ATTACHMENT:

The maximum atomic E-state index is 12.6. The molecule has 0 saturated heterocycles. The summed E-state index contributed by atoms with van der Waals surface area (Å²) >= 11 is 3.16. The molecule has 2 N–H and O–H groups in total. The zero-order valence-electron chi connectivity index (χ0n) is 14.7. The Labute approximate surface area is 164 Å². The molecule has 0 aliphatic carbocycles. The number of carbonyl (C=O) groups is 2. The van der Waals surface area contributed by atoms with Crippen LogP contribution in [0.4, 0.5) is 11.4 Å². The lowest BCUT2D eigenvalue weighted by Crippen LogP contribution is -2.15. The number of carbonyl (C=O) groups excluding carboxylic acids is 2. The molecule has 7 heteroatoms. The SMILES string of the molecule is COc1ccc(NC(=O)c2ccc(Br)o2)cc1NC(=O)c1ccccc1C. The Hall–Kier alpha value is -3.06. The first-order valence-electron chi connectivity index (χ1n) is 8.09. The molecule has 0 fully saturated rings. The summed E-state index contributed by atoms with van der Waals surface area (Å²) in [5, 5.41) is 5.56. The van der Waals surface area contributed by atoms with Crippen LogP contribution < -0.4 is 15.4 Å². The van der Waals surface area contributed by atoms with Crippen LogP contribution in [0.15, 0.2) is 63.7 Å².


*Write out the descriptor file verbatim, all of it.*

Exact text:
The maximum atomic E-state index is 12.6. The molecule has 0 saturated heterocycles. The summed E-state index contributed by atoms with van der Waals surface area (Å²) >= 11 is 3.16. The molecule has 2 N–H and O–H groups in total. The zero-order valence-electron chi connectivity index (χ0n) is 14.7. The Labute approximate surface area is 164 Å². The molecule has 0 aliphatic carbocycles. The number of carbonyl (C=O) groups is 2. The van der Waals surface area contributed by atoms with Crippen LogP contribution in [0.4, 0.5) is 11.4 Å². The lowest BCUT2D eigenvalue weighted by Crippen LogP contribution is -2.15. The number of carbonyl (C=O) groups excluding carboxylic acids is 2. The molecule has 7 heteroatoms. The SMILES string of the molecule is COc1ccc(NC(=O)c2ccc(Br)o2)cc1NC(=O)c1ccccc1C. The Hall–Kier alpha value is -3.06. The first-order valence-electron chi connectivity index (χ1n) is 8.09. The molecule has 0 fully saturated rings. The summed E-state index contributed by atoms with van der Waals surface area (Å²) in [5, 5.41) is 5.56. The van der Waals surface area contributed by atoms with Crippen LogP contribution < -0.4 is 15.4 Å². The van der Waals surface area contributed by atoms with Crippen LogP contribution in [0.15, 0.2) is 63.7 Å².